**Proposition:** If we are given keys, where only of these keys can open a door, then on average we would have to try keys to open the door.

I previously discussed a similar problem in which I derived that since the probability of finding a correct key on the kth try is

then in theory it would take tries to oppen the door because

I became interested in modeling this proposition so implemented a MATLAB program, `try_keys(n,m)`

, in which each key is represented by a number from 1 to n and each correct keys is represented by a number from 1 to m. And when the `try_keys(n,m)`

is executed it outputs a random sequence that starts with any key and ends with a correct key.

Now in theory if had 15 keys, such that 3 keys are correct, then on average I would expect to open the door on the 4th try since

.

For Experiment1 I ran `try_keys(15,3)`

a total of 10 times

try_keys(15,3) = 13 7 4 6 5 1 try_keys(15,3) = 4 2 try_keys(15,3) = 3 try_keys(15,3) = 4 5 1 try_keys(15,3) = 14 10 5 4 2 try_keys(15,3) = 12 4 3 try_keys(15,3) = 7 1 try_keys(15,3) = 2 try_keys(15,3) = 15 10 6 1 try_keys(15,3) = 4 9 1

and for Experiement2 I repeated the same thing

try_keys(15,3) = 10 8 7 5 6 3 try_keys(15,3) = 12 2 try_keys(15,3) = 11 2 try_keys(15,3) = 6 7 8 1 try_keys(15,3) = 14 8 5 4 6 9 7 10 3 try_keys(15,3) = 5 3 try_keys(15,3) = 13 2 try_keys(15,3) = 4 2 try_keys(15,3) = 4 5 10 2 try_keys(15,3) = 14 10 5 2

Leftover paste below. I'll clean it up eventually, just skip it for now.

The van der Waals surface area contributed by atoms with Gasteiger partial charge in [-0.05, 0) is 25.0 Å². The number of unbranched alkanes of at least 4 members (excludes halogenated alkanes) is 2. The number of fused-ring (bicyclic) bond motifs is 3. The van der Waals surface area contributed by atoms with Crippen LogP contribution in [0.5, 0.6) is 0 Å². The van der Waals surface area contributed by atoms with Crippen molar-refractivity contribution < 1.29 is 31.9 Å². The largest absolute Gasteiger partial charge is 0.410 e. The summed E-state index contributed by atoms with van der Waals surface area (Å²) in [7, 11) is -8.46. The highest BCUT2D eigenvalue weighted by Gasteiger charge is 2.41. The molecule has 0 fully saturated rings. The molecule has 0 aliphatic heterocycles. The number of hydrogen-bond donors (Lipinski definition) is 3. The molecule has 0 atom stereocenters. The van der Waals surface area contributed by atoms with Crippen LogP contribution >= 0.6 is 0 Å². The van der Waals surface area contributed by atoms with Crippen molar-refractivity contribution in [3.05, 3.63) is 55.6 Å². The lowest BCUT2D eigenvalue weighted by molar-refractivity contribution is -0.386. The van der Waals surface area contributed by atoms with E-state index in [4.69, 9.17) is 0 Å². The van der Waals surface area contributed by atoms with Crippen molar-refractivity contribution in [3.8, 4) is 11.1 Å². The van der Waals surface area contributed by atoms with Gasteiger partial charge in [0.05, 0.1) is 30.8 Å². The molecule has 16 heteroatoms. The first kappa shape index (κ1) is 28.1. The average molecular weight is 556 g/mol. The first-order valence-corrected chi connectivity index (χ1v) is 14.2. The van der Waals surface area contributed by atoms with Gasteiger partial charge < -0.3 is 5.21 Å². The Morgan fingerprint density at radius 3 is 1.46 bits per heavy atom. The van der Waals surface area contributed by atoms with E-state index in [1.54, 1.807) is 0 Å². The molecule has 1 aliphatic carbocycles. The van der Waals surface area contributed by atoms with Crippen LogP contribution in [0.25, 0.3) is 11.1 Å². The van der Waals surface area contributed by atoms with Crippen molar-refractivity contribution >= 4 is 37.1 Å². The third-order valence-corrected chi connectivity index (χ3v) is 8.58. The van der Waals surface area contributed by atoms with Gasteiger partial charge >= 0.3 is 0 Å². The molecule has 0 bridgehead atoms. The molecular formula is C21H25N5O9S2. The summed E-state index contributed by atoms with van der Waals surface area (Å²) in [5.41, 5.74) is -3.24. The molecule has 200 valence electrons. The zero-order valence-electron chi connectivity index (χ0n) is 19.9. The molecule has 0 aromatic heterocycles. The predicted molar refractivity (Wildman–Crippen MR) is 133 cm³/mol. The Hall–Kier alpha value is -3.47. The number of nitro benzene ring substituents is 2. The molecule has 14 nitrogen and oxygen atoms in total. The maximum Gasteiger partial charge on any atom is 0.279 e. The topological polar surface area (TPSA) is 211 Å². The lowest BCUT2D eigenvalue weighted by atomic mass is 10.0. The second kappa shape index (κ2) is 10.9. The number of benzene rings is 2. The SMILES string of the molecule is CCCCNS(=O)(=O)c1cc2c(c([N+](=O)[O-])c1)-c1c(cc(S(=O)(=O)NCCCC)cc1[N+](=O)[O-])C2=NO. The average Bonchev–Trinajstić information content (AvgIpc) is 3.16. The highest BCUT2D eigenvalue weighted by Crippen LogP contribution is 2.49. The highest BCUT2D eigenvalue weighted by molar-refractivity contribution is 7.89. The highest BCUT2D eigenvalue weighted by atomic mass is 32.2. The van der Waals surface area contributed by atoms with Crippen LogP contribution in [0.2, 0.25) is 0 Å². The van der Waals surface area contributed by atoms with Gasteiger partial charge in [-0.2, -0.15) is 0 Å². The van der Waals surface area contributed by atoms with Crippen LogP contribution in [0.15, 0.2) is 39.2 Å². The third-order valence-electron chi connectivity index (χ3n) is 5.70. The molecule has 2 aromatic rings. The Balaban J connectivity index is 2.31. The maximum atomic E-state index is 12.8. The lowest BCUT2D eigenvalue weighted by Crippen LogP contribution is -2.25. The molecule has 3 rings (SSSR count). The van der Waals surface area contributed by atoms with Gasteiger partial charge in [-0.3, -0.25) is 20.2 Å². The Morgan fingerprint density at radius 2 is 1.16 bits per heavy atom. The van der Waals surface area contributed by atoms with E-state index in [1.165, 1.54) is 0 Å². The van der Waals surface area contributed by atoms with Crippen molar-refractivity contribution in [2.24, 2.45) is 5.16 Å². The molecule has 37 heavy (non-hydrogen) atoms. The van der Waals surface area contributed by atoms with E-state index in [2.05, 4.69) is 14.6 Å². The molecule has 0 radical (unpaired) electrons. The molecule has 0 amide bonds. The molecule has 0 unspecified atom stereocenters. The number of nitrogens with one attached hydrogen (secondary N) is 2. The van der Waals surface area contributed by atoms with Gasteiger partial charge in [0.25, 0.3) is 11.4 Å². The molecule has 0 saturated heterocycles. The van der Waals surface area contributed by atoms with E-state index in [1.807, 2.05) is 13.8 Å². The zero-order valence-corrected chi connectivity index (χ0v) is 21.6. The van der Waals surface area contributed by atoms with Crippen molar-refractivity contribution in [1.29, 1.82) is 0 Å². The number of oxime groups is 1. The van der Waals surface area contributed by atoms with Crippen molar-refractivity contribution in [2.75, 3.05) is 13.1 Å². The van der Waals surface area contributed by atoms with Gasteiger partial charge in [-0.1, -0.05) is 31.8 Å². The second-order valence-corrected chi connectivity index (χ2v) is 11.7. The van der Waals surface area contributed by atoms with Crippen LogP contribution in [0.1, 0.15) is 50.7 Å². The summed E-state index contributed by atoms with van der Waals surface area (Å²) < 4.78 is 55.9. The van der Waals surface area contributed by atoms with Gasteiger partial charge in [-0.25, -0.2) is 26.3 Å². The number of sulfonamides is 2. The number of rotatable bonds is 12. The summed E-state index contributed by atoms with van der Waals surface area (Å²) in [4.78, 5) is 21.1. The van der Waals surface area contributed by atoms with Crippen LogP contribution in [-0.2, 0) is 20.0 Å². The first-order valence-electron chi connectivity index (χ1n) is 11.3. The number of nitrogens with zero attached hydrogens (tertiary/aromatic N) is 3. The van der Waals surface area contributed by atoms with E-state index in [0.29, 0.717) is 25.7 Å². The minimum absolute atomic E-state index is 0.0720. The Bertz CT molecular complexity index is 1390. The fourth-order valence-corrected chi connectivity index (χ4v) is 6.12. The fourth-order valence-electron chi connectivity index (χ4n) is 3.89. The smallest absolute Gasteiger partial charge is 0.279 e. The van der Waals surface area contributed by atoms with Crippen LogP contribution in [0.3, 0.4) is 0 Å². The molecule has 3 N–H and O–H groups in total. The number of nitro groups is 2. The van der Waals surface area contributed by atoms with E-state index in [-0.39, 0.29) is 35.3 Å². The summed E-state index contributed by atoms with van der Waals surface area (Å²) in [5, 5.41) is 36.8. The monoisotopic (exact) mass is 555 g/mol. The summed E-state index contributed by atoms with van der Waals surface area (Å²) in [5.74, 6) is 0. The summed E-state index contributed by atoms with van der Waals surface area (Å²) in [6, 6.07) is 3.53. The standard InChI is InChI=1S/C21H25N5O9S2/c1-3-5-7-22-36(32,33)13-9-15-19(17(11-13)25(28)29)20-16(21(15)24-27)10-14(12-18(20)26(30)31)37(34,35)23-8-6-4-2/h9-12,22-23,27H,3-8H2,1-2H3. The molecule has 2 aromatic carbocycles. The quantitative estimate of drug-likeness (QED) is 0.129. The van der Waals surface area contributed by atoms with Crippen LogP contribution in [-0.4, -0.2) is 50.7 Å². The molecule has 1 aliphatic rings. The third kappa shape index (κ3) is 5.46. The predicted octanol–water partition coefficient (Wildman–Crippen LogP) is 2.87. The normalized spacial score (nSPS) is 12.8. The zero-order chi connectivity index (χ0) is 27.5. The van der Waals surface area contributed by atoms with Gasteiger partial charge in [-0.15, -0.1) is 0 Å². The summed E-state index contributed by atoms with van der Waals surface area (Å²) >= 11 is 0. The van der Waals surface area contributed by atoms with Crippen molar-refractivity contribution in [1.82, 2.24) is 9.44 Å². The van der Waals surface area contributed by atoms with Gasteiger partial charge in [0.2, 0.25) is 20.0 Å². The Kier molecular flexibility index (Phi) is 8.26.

So from the first and second experiment, the average number of tries needed to open the door

are within 35% and 7.5% of

Now by the Law of large numbers we would expect that if we ran `try_keys(15,3)`

an infinite number of times then the average would converge to 4. So, to illustrate this law I implemented ` average_try_keys(N,n,m) `

which runs `try_keys(n,m)`

, `N`

times, and computes an average. And, I also implemented ` plot_average_try_keys(L,n,m)`

which plots `average_try_keys(i*round(L/30),n,m)`

for integer values of `i`

from 1 to 100. So, here are the plots that I got from `plot_average_try_keys(L,15,3)`

using `L`

values `1e2, 1e3, 1e4, 1e5`

and `1e6.`

And here is the code that I used to generate these plots.

**try_keys**

function [ s ] = try_keys(n,m) %There are n keys which will be %represented by numbers 1,2,...n. %There are m correct keys which %will be represented by numbers 1,2,...m. %where m is less than or equal to n. if( m > n || n <= 0 || m <= 0) bad_input = 1; quit; end %s is the sequence of keys draw will be s, %where s(1) is the first key %draw, s(2) the second, and so on. %So at most we will try a total of n-m keys. %s = zeros(1,n-m); %We are assuming that that keys are %uniformly distributed, so we will be %using randi(10) but we wont be accepting %keys which we have already %tried. s(1) = randi(n); %We are done when we find a correct key so %we check to see if first key is %correct. If not then we get another key and so on. if( size(find( s <= m ),2) ~= 0) done = 1; else done = 0; end draw = 1; while( done == 0) isnewkey = 0; while(isnewkey ==0) newkey = randi(n); if(size(find(s == newkey),2) == 0) s(draw + 1) = newkey; isnewkey = 1; if( size(find( s <= m ),2) ~= 0) done = 1; else draw = draw + 1; end end end end end

**average_try_keys**

function mu = average_try_keys(N,n,m) s =zeros(1,N); for i=1:N s(i) = size(try_keys(n,m),2); end mu = mean(s); end

**plot_average_try_keys**

function plot_average_try_keys(L,n,m) Num_points = 100; expected_value = (n+1)/(m+1); y = zeros(1,Num_points); x = (1:Num_points)*round(L/Num_points); for i=1:Num_points y(i) = average_try_keys(i*round(L/Num_points),n,m); end plot(x,y,'-ro',x,expected_value,'-b') h = legend('averages','expected value',2); set(h,'Interpreter','none')

good job!